Finally I set up the radioSHARK to record a couple of my favorite talk shows the next day. I set up three shows to record at different times throughout the day, a simple task. When I got home from work the next day, I pulled up recorded item list. It showed the three shows. I clicked on one and pressed play, but the app popped up a dialog saying it couldn’t find the file. I tried the second and third with the same problem. This was just getting bad. I think it might have something to do with my system going into standby as I remember reading a Mac review where the author complained about the radioSHARK not bring his Mac out of standby mode. Even if that’s the problem, why would the radioSHARK put the entries into the ‘Recorded’ list?

I said I wanted to love the radioSHARK and I still do. Unfortunately the software just has too many problems to be useful. Ultimately, this is fixable and I hope that Griffin Technology releases an update software package for the PC (Macs be damned!). Even if Griffin doesn’t, RadioTime is apparently working to add support for the radioSHARK to their service, which may prove to be a good alternative.

As I played with the radioSHARK, I noticed a bunch of little (and some big) issues that just scream ‘Unpolished App’. Most of these could be fixed with a minimal amount of code work.

1. Slider Tuner – I understand using a slider bar for the tuner. It’s somewhat intuitive, but there should also be the option to type in the station number directly.
2. No Universal Hotkeys – If I want to pause or change stations, I need to first bring focus to the app. There should be some universal hotkeys that are accessible outside the app.
3. No Scheduling Grid – The radioSHARK maintains your scheduled recordings in a list format, making it difficult to determine if a newly scheduled show will conflict with an existing one. radioSHARK only checks for conflicts after you’ve entered the show onto the schedule. A better solution would be to have a grid layout, showing where the new show would be scheduled.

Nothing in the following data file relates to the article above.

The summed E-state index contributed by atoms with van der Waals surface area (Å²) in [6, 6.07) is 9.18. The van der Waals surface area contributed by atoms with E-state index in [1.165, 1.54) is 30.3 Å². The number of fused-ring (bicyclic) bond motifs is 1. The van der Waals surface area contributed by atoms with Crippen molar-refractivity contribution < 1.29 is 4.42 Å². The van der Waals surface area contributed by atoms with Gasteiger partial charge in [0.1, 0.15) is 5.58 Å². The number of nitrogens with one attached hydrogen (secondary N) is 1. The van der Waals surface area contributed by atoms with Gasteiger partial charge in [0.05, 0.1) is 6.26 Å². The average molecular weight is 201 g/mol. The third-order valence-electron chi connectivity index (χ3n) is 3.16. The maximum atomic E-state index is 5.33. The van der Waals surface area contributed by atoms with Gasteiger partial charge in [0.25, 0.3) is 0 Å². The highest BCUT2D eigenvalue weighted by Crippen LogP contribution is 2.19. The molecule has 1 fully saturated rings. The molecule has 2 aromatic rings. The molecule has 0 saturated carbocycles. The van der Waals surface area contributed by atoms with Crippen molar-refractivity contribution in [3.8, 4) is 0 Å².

4. Scheduling doesn’t distinguish between weekdays and weekends – I would like to record shows that are on during the week but not the weekends. The current repeat schedule only allows for ‘Every Day’, ‘Every Week’ and ‘Every Month’. radioSHARK should offer the ability to only record Monday-Friday. Better yet, it should offer the ability designate which days to record.
5. EQ (Equalizer) button doesn’t work – I couldn’t get the EQ (Equalizer?) button to work. Is it just eye-candy for symmetry?
6. Crashes and Resets – The radioSHARK is not the best app. Since I’ve owned it, the app has crashed 5 times and my system has reset once.
7. Doesn’t shut down after recording – The app stays up after recording has finished. This can be a problem as turns the sound back on and starts playing the station it was recording.
8. Can’t start minimized or to tray – When you start the radioSHARK, it brings up the main window starts playing a station. There is no way start minimized to the tray and silent. This is useful if radioSHARK is set to run on Windows startup.
9. Tabs are illogical in creating a preset and scheduling recording – The tab layout on the windows-widget based windows is illogical and seems random. Considering how easy it is to set the tab order, this is just annoying.
10. Windows are not resizable – None of the windows are resizable, even where it would be logical such as the scheduler.

11. Dragging window loses grip – I’m not sure what is causing this, but if I click on the main window and drag it around the desktop, the pointer loses its grip on the window.
12. The audio buffer appears on the desktop – This should go in the radioSHARK directory. Even if it’s a hidden file, it doesn’t belong on the desktop.
13. Red Light, Blue Light -I like my computers and components to be as inconspicuous as possible. The radioSHARK insists on glowing blue in standby and red while recording. The app should give the ability to disable the lights. Barring that, I’m going to have do use my clippers to solve the problem.

About the Author
Ben works as a code monkey for a small computer chip company in Hillsboro, Oregon. When he’s not slaving for that Man, he either spends time with his girlfriend and two dogs; or he aspires to begin a career as a reviewer. When asked to proof-read this review, Ben’s girlfriend said “you know, most guys use their computers to surf for porn”.